[¶ 20] We disagree and conclude the officers were not justified in making the protective sweep into Sitte's home. It is clear that the officers' decision to enter the Sitte residence was colored by their previous discovery of weapons and methamphetamine at the duplex. However, there is no evidence in the record which links Grubb to the drugs or weapons beyond the fact that he was at the duplex earlier in the day. At the suppression hearing, Deputy Leben testified “we didn't know whose gun and drugs they were. We just knew they were found.” The search at the duplex simply did not reveal any concrete, articulable facts which, taken together with the rational inferences from those facts, would warrant a reasonably prudent officer in believing that the area to be swept harbored an individual posing a danger to those on the arrest scene.
[¶ 21] Several other factors lead us to the conclusion the officers were not justified in executing the protective sweep as this was not “an emergency situation requiring swift action to prevent imminent danger to life or serious damage to property, or to forestall the imminent escape of a suspect or destruction of evidence.” Gagnon, 2012 ND 198, ¶ 13, 821 N.W.2d 373. The catalyst of the warrant in this case was precipitated by an anonymous telephone call on the Crime Stopper's tip line. We have previously held that anonymous tips fall on the low end of the reliability spectrum. See State v. Miller, 510 N.W.2d 638, 641 (N.D.1994). Additionally, officers had no information that Grubb was dangerous or had violent tendencies. This is distinguishable from the facts in Buie which involved a felony armed robbery of a Godfather's Pizza restaurant. Buie, 494 U.S. at 328. Here, Grubb's bench warrant was for a DUI and DUS, both non-violent misdemeanor crimes. See Welsh 466 U.S. at 753 (holding that “an important factor to be considered when determining whether any exigency exists is the gravity of the underlying offense for which the arrest is being made.”). When officers arrived at the Sitte residence, they were not able to verify the identity of Grubb or Sitte as either of the two males in the driveway. Officers were only able to verify the men had with them “a pop container, like a 12 pack pop container” nothing that was dangerous or illegal. Officers entered through the open garage attached to the house, rather than knocking at the front door. See State v. Winkler, 552 N.W.2d 347, 352 (N.D.1996) (concluding defendant had a reasonable expectation of privacy as to what could not be seen from outside his unattached garage, and officers' entry into the garage constituted a search requiring a warrant); State v. Blumler, 458 N.W.2d 300, 302 (N.D.1990) (stating a garage is an intimate part of a person's residence, and therefore, is an area in which a person has a reasonable expectation of privacy against warrantless intrusions by the State). Grubb answered the door in “just a short time,” identified himself and did not resist arrest. Finally, Deputy Leben testified that, after Grubb was arrested, officers simply could have taken Grubb out through the garage and left the premises.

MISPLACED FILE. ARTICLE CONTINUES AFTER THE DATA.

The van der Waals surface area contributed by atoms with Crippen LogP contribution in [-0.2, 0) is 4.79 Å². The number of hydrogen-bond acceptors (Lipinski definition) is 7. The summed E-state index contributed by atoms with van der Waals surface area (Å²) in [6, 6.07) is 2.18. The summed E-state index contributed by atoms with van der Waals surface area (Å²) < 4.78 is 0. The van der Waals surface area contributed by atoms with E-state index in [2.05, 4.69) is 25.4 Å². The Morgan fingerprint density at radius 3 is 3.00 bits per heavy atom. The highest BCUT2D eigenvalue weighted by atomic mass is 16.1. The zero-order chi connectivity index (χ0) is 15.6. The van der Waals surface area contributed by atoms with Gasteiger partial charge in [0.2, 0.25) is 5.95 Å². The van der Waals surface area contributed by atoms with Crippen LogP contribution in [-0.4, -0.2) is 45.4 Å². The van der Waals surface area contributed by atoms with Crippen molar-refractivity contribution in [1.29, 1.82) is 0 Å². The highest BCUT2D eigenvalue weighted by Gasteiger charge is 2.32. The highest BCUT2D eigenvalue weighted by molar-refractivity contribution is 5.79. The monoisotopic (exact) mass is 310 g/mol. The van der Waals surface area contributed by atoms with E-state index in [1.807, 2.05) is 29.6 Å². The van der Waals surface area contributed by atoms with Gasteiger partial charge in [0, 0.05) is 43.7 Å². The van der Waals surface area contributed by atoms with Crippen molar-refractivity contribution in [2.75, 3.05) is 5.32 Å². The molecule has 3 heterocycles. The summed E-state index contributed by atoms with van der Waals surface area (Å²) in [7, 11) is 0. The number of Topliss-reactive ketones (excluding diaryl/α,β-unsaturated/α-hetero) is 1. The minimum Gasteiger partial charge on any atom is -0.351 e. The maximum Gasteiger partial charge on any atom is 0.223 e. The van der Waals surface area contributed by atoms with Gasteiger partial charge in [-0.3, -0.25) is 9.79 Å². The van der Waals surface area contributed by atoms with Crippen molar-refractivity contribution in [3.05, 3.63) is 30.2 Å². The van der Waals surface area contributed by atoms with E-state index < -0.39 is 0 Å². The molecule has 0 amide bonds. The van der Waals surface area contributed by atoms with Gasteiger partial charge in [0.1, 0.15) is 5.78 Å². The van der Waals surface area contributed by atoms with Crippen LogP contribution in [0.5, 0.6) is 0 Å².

[¶ 22] We are aware of the ever-present dangers officers face in the line of duty. However, in balancing the significant equities between officer safety and the Fourth Amendment right against unreasonable searches and seizures, and given the facts of this case, the claim for officer safety does not outweigh the unreasonableness of the protective sweep at Sitte's residence. Expanding the protective sweep doctrine to these facts would go beyond the holding of Buie, and encroach upon the constitutional right of the people to be secure in their homes.
[¶ 23] We conclude the protective sweep of the Sitte residence violated the Fourth Amendment. We reverse the judgments and remand to allow Hart and Sitte to withdraw their guilty pleas and for further proceedings consistent with this opinion.
VANDE WALLE, Chief Justice.
[¶ 24] GERALD W. VANDE WALLE, C.J., MARY MUEHLEN MARING, S.J., DALE V. SANDSTROM DANIEL J. CROTHERS and CAROL RONNING KAPSNER, JJ., concur.[¶ 25] The Honorable LISA FAIR McEVERS was not a member of the Court when this case was heard and did not participate in this decision. Surrogate Judge MARY MUEHLEN MARING, sitting.